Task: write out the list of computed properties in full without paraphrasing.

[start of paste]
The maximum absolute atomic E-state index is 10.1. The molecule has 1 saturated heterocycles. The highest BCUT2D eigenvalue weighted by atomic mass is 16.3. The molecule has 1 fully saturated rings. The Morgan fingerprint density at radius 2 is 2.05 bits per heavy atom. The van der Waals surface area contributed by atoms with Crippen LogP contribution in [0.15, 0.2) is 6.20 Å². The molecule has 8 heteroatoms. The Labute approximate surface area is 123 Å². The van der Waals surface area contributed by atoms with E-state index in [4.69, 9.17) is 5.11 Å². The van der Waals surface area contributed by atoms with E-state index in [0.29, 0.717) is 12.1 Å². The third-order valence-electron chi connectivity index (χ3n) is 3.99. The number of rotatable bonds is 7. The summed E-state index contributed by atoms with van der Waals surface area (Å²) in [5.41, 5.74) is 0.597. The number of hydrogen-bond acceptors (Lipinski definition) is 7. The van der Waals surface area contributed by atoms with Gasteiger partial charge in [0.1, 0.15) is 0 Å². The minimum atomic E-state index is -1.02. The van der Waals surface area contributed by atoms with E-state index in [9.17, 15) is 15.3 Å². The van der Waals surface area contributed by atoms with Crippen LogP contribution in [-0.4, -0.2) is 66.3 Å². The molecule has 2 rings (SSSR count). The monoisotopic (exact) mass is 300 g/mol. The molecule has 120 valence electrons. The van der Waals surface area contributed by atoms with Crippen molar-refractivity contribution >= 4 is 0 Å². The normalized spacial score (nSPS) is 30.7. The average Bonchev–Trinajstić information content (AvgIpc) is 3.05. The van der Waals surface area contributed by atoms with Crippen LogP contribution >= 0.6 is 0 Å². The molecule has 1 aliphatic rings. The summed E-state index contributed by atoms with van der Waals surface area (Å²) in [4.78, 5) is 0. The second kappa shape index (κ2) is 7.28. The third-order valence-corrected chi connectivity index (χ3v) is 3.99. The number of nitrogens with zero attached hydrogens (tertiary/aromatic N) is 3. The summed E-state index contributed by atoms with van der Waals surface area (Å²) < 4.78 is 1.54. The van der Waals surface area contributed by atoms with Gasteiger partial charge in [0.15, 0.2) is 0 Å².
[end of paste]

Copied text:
The maximum absolute atomic E-state index is 10.1. The molecule has 1 saturated heterocycles. The highest BCUT2D eigenvalue weighted by atomic mass is 16.3. The molecule has 1 fully saturated rings. The Morgan fingerprint density at radius 2 is 2.05 bits per heavy atom. The van der Waals surface area contributed by atoms with Crippen LogP contribution in [0.15, 0.2) is 6.20 Å². The molecule has 8 heteroatoms. The Labute approximate surface area is 123 Å². The van der Waals surface area contributed by atoms with E-state index in [4.69, 9.17) is 5.11 Å². The van der Waals surface area contributed by atoms with E-state index in [0.29, 0.717) is 12.1 Å². The third-order valence-electron chi connectivity index (χ3n) is 3.99. The number of rotatable bonds is 7. The summed E-state index contributed by atoms with van der Waals surface area (Å²) in [5.41, 5.74) is 0.597. The number of hydrogen-bond acceptors (Lipinski definition) is 7. The van der Waals surface area contributed by atoms with Gasteiger partial charge in [0.1, 0.15) is 0 Å². The minimum atomic E-state index is -1.02. The van der Waals surface area contributed by atoms with E-state index in [9.17, 15) is 15.3 Å². The van der Waals surface area contributed by atoms with Crippen LogP contribution in [-0.4, -0.2) is 66.3 Å². The molecule has 2 rings (SSSR count). The monoisotopic (exact) mass is 300 g/mol. The molecule has 120 valence electrons. The van der Waals surface area contributed by atoms with Crippen molar-refractivity contribution >= 4 is 0 Å². The normalized spacial score (nSPS) is 30.7. The average Bonchev–Trinajstić information content (AvgIpc) is 3.05. The van der Waals surface area contributed by atoms with Crippen LogP contribution >= 0.6 is 0 Å². The molecule has 1 aliphatic rings. The summed E-state index contributed by atoms with van der Waals surface area (Å²) in [4.78, 5) is 0. The second kappa shape index (κ2) is 7.28. The third-order valence-corrected chi connectivity index (χ3v) is 3.99. The number of nitrogens with zero attached hydrogens (tertiary/aromatic N) is 3. The summed E-state index contributed by atoms with van der Waals surface area (Å²) < 4.78 is 1.54. The van der Waals surface area contributed by atoms with Gasteiger partial charge in [0.15, 0.2) is 0 Å².